• @Andrei I edited the post to clarify and answer your questions. The staring position is variable and v is indeed a constant.
– Valz
Commented Jan 31, 2019 at 11:26

## 2 Answers

If the goal is to cover the optimal distance in a given minimum time, then yes... shoot the projectile horizontally. But that makes no physical sense... why would you care about that? If on level ground, that would mean shooting the projectile horizontally and it stops immediately (hitting the ground).

Presumably you want to get the maximum distance or range.

Here are graphs of a projectile leaving a cliff with the same initial speed but at different angles. Note especially that the (red) horizontal trajectory does NOT yield the greatest range. That is because even though it has the highest horizontal speed, it does not stay aloft as long as some other projectiles.

• The problem has nothing whatsoever to do with rolling. Who said that the ground is frictionless?? It makes the whole problem meaningless, and vertical motion irrelevant. Ugh!!! (P.S. I was a Professor of Physics for many many years and taught this material until I could do it in my sleep.) Commented Jan 31, 2019 at 0:26

Does this require a Lagrangian (or any calculus)?

The greater the horizontal component of motion the better.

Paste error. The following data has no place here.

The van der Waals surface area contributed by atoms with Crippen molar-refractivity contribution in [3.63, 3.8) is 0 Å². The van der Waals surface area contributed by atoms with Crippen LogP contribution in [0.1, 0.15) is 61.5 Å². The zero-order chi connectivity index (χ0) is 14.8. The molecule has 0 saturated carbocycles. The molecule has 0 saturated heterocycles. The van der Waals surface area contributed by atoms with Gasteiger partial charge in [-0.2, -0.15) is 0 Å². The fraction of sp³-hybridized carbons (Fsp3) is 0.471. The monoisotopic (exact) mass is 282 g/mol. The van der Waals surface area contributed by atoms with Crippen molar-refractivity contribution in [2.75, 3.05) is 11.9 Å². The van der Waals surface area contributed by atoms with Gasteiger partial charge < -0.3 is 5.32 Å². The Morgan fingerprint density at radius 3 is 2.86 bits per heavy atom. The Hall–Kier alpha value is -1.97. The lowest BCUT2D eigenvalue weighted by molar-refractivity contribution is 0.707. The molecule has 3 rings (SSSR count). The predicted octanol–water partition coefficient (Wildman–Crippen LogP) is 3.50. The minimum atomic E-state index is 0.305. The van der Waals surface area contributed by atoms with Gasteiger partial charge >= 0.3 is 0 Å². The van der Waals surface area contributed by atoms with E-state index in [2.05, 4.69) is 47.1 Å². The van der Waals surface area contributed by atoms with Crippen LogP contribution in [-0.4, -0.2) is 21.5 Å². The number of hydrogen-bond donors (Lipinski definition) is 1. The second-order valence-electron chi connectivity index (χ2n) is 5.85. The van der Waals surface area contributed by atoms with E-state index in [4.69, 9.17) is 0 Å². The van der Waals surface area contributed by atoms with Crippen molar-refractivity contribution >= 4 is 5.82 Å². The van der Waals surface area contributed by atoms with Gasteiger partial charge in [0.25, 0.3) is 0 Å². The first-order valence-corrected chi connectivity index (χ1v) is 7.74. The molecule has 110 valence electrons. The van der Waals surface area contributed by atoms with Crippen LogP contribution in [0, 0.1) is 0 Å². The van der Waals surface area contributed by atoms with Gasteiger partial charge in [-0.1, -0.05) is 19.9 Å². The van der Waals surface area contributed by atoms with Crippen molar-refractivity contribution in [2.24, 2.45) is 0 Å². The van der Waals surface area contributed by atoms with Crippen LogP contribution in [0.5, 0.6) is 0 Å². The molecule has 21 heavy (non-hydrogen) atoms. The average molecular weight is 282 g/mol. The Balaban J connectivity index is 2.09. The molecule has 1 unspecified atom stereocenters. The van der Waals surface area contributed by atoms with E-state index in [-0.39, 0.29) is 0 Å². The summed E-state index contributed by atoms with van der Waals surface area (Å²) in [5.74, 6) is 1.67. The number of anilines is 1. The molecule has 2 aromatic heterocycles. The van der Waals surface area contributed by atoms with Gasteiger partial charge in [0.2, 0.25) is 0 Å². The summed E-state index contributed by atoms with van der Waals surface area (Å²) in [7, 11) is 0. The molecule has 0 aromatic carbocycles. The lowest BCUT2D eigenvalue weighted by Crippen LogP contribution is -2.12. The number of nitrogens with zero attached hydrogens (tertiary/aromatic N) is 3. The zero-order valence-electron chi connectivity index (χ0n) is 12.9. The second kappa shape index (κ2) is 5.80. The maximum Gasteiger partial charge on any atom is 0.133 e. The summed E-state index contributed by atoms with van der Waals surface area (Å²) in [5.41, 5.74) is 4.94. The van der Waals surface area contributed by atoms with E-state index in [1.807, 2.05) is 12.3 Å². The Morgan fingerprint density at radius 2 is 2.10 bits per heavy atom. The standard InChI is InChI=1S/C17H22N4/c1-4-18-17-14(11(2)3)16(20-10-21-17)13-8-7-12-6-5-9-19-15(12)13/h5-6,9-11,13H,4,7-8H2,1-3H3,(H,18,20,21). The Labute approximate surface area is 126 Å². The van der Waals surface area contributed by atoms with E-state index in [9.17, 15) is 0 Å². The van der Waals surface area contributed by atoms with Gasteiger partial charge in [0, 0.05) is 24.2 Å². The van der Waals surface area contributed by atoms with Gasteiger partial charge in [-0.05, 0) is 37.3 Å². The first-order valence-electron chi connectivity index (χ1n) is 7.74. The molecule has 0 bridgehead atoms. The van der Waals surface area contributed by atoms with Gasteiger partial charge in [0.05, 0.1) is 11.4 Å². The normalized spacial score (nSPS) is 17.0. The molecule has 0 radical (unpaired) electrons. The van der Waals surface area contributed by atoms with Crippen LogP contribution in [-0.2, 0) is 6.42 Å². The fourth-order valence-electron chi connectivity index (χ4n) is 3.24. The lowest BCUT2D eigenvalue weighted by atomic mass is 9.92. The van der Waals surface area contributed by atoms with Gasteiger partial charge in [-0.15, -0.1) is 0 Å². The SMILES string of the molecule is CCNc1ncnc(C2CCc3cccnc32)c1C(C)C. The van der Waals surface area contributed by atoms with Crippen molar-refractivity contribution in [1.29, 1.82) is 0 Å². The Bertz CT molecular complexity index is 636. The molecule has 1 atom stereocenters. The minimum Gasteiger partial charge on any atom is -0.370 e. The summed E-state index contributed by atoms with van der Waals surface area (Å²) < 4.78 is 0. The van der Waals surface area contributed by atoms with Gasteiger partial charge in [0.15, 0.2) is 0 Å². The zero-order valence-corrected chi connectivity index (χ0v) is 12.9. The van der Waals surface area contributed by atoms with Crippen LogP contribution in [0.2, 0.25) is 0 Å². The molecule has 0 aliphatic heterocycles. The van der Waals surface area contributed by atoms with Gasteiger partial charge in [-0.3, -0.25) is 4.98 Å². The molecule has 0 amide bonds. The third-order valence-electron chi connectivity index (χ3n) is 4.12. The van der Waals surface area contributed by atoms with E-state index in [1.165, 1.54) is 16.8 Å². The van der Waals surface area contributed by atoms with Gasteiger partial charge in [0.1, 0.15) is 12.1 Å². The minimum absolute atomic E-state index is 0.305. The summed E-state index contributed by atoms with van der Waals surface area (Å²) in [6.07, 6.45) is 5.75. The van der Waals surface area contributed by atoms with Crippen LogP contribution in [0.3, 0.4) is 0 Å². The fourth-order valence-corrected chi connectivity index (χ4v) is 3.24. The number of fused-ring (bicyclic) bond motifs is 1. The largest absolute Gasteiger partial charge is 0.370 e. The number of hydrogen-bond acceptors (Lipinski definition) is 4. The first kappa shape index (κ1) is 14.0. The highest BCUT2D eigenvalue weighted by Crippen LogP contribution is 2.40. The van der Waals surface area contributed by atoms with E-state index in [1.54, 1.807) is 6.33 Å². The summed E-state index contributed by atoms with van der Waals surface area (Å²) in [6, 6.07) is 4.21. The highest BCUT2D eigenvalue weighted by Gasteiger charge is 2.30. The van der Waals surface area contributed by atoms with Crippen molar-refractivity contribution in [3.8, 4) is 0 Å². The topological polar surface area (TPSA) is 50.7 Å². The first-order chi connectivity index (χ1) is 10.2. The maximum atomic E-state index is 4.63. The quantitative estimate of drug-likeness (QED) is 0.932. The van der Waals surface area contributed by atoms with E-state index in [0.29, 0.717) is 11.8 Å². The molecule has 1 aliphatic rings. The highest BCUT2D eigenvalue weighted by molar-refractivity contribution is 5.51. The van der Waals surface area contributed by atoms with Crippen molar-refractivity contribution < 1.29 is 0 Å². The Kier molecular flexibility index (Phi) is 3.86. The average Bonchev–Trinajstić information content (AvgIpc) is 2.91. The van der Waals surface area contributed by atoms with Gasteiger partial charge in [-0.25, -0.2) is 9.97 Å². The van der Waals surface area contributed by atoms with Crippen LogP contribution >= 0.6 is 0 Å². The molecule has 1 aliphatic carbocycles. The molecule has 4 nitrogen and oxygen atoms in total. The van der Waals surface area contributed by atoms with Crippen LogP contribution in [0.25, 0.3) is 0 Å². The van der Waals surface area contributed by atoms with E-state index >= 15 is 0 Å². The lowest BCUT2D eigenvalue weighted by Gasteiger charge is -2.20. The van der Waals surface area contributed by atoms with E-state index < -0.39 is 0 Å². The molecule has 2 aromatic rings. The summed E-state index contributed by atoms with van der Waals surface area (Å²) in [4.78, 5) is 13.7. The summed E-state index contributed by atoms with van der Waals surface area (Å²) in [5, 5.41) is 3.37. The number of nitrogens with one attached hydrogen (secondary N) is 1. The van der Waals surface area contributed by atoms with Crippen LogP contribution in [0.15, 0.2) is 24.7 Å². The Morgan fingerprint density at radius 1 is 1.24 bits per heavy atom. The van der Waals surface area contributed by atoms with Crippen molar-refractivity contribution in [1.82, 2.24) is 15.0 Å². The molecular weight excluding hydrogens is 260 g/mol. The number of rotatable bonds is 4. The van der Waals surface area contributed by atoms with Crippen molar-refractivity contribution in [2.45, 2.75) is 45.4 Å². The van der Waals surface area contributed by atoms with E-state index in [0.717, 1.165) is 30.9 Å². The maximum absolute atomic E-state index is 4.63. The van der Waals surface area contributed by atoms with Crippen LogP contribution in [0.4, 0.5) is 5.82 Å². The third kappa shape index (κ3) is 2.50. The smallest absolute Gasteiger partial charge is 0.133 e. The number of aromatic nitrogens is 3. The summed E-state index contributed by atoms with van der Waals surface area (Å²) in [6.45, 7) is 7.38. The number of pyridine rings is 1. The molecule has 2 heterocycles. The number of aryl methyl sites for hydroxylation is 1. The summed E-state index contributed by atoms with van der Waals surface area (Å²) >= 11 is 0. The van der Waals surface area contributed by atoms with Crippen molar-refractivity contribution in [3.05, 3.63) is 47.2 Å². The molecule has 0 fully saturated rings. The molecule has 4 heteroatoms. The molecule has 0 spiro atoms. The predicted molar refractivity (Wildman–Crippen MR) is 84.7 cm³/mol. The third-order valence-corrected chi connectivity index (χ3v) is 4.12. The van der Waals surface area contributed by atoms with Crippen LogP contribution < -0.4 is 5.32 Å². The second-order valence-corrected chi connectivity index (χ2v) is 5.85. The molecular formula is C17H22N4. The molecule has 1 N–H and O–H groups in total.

If we are firing off of a cliff, then $$\theta = 0.$$

If we are firing over level ground, then we need to find the minimal angle to cover the distance.

There is some time $$t^*$$ such that $$y(t^*) = y(0) = 0$$

$$0 = t^*(v\sin\theta - \frac 12 gt^*)\\ t^* = \frac {2v\sin\theta}{g}$$

$$x(t^*) = \frac {2v^2\sin\theta\cos\theta}{g} = d\\ \sin2\theta = \frac {dg}{v^2}\\ \theta = \frac 12\arcsin(\frac {dg}{v^2})$$

Update: since there seems to be some confusion with the "firing off a cliff."

The shot fired horizontally will cover more horizontal distance in the same amount of time, then a shot with the same initial velocity but different angle of trajectory.

• Firstly, thank you for your explanation, although I don't quite understand what you've done. The reason why I thought calculus and Lagrange were necessary is due to this paper I found online
– Valz
Commented Jan 30, 2019 at 21:57
• "The greater the initial horizontal motion the better." False. If the projectile is pointed horizontally (to get the greatest horizontal velocity) it will have the minimum vertical velocity, and hence hit the ground immediately... zero range (for a ground launching). Even when sent from a cliff, you will trade initial velocity for vertical velocity (and hence longer flight time... and hence greater range). Commented Jan 30, 2019 at 22:04
• @DavidG.Stork If you fire off of a cliff, you do not "trade" horizontal velocity for vertical velocity. The vertical component is independent from the horizontal component. The total velocity might be increasing, but that is irrelevant. And most of my answer covers the "ground launch." Commented Jan 30, 2019 at 22:21
• To maximize horizontal velocity, you'd have to sacrifice vertical velocity by firing the projectile horizontally, i.e (ΞΈ = 0). This has the express effect of making the vertical component of velocity 0 initially, but due to acceleration via gravity, the vertical component becomes negative. That's what I understand from @DavidG.Stork 's explanation.
– Valz
Commented Jan 30, 2019 at 22:35
• @Valz if you are firing off a cliff, the vertical component can be negative. Commented Jan 30, 2019 at 22:38